So UK public sector buyers now know what’s in the Coalition Government’s Comprehensive Spending Review, but there are still many questions to be answered.
We know that central civil government will be purchasing certain common commodities, such as office supplies and IT, through mandatory contracts aimed at saving £400m a year. But what impact will this approach have on the market in the longer term?
There is a commonly held view that aggregated demand and committed volumes for goods and services will result in better deals for buyers. I wouldn’t argue with that. But it has also become de rigeur
to knock the voluntary framework agreements that have been the mainstay of public commodity procurement and, in particular, of its professional buying organisation, Buying Solutions. For me, there remains an important role for framework agreements to play.
Intuitively, vendors should be able to offer significantly improved terms and lower margins for guaranteed business, something that framework agreements could never match. In less well-managed cases, where a large number of suppliers are appointed to framework agreements following a protracted procurement process, vendors’ initial euphoria soon turns sour once it becomes clear that, at best, they stand a small chance of winning a decent share of the business and, in many cases, will win nothing at all, despite incurring significant bid costs.
But taking this logic to the extreme, government could single-source a number of key commodities and services to deliver the best saving in the short term. A single, central contract for a commodity would be a very attractive piece of business for someone, and ministers will no doubt happily bank a sizeable saving. But how will that impact on competition next time around? The market may well remain large and competitive enough to offer up plenty of suppliers for the next round of bidding. But does that hold true for all commodities? What about categories such as agency staff or business travel services?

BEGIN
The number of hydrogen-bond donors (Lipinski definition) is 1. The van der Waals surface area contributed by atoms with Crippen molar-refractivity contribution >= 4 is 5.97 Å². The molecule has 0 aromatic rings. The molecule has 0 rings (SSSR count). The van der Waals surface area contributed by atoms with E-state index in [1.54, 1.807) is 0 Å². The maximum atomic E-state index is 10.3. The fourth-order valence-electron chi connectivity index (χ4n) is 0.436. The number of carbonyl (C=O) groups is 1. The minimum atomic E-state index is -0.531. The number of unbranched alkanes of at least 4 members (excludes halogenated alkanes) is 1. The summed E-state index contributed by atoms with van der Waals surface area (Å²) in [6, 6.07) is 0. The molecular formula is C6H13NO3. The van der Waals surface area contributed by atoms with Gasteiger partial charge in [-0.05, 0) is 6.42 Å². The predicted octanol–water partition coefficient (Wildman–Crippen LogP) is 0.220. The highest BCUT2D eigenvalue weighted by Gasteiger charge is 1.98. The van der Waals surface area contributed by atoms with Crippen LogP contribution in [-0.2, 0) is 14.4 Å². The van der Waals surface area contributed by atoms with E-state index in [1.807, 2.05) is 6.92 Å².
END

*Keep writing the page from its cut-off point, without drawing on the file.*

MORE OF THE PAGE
The USP for framework agreements is that, when set up and run properly, they provide choice to buyers throughout their term, maintaining competitive tension and encouraging innovation as vendors jostle for market share. Having fewer suppliers on the framework ensures competition during the set-up phase while still giving suppliers an even chance of a decent chunk of business over the full term.
In a single-source situation, a supplier might just succumb to complacency in mid-term. I can see buyers saddled with a poorly performing supplier facing Hobson’s Choice. With no government-approved alternative, frustrated buyers will turn to maverick behaviour. After all, a supplier performance issue for a buyer in, say, the Royal Parks, might well appear trifling for the colossus that is the central government supplier.
A well-managed framework agreement at least grants buyers the power to switch, protecting them from those mid-term blues.
Andy Davies is director of London Universities Purchasing Consortium